This past weekend was the tenth anniversary of the Boulder International Film Festival, which meant that filmmakers and extreme movie junkies from all over flocked to our neck of the woods—Boulder, that is—to movie up. All that was missing were the stars.
Upon hearing that I would get to attend the weekend with a press pass, I was a touch giddy. Living in the Boulder area for most of my life, I’d been around the festival before (see also the time I waited in line for hours to see James Franco walk the red carpet). But having a pass this year shed a whole new light on the experience for me—it was my golden ticket into anything (and everything) I wanted to see or attend. That’s right, I was going to be hobnobbing with the stars and networking like heck. Or so I thought.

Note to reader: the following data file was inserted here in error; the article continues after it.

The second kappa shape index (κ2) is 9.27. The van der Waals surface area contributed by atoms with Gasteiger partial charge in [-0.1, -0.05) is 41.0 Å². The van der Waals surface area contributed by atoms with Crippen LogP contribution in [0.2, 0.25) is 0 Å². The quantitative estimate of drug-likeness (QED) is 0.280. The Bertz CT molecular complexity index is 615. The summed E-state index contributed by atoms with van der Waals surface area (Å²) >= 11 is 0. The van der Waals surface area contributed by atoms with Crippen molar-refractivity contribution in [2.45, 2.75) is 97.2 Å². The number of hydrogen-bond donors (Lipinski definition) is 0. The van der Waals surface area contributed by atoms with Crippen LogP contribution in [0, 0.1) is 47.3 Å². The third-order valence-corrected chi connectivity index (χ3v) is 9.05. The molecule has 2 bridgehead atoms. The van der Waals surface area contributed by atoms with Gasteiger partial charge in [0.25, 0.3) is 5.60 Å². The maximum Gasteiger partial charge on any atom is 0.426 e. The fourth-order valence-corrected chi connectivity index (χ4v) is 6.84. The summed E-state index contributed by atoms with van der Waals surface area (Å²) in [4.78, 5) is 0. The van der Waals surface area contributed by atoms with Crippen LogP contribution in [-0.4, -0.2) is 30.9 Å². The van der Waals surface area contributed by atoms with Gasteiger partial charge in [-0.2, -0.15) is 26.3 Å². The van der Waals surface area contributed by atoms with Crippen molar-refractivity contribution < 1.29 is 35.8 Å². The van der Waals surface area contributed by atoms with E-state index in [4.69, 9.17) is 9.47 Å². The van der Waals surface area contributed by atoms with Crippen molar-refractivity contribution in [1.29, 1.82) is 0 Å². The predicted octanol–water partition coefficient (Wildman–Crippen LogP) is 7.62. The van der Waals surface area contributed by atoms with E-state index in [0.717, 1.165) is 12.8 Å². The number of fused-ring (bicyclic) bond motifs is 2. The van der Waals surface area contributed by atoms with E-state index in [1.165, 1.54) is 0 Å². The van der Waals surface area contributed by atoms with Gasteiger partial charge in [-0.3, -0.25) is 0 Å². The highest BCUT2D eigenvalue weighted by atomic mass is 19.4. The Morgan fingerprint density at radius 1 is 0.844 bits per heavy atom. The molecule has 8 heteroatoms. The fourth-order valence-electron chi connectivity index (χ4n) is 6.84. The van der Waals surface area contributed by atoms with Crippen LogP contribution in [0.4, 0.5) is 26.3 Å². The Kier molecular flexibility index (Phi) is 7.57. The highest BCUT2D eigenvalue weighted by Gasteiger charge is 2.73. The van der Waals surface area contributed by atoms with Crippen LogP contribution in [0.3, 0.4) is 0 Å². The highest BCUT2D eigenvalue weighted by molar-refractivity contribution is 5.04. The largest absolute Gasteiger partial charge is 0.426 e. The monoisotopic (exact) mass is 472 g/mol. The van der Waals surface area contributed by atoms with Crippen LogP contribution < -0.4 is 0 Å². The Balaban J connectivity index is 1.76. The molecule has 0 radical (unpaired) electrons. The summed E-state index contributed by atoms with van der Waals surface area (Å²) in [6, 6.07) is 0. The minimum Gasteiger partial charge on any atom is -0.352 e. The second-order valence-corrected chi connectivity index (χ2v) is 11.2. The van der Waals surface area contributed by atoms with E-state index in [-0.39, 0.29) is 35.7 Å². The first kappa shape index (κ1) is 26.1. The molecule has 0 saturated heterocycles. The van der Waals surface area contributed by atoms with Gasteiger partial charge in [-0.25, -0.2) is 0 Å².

In reality, there wasn’t much hobnobbing at all. I showed up to the VIP Filmmaker’s Reception at the Bitter Bar on Friday evening expecting to meet directors and producers galore. Instead, I mostly chatted with very nice, yet very un-famous Boulder citizens who had shelled out a couple hundred bucks for a festival pass that would get them into such gatherings. Not deterred by this though, I smugly walked past everyone waiting in line at the Boulder Theater that night to get a prime seat for Le Week-End.
The French/British film is directed by Roger Mitchell (you know him from Notting Hill and Hyde Park on Hudson), and follows an academic couple from London as they spend a weekend in Paris. But thirty years after they honeymooned in the capitol city, Meg (Lindsay Duncan) and Nick (Jim Broadbent) find that everything middle-age has brought them—a grown son moving back home, older bodies, knowing how to push each other’s buttons—puts a damper on any rekindling of romance. Duncan and Broadbent beautifully portray their characters as they bring this bittersweet story alive about changing love and mid-life crossroads. Genuine and poignant, this is a film that leaves you wishing for more like it.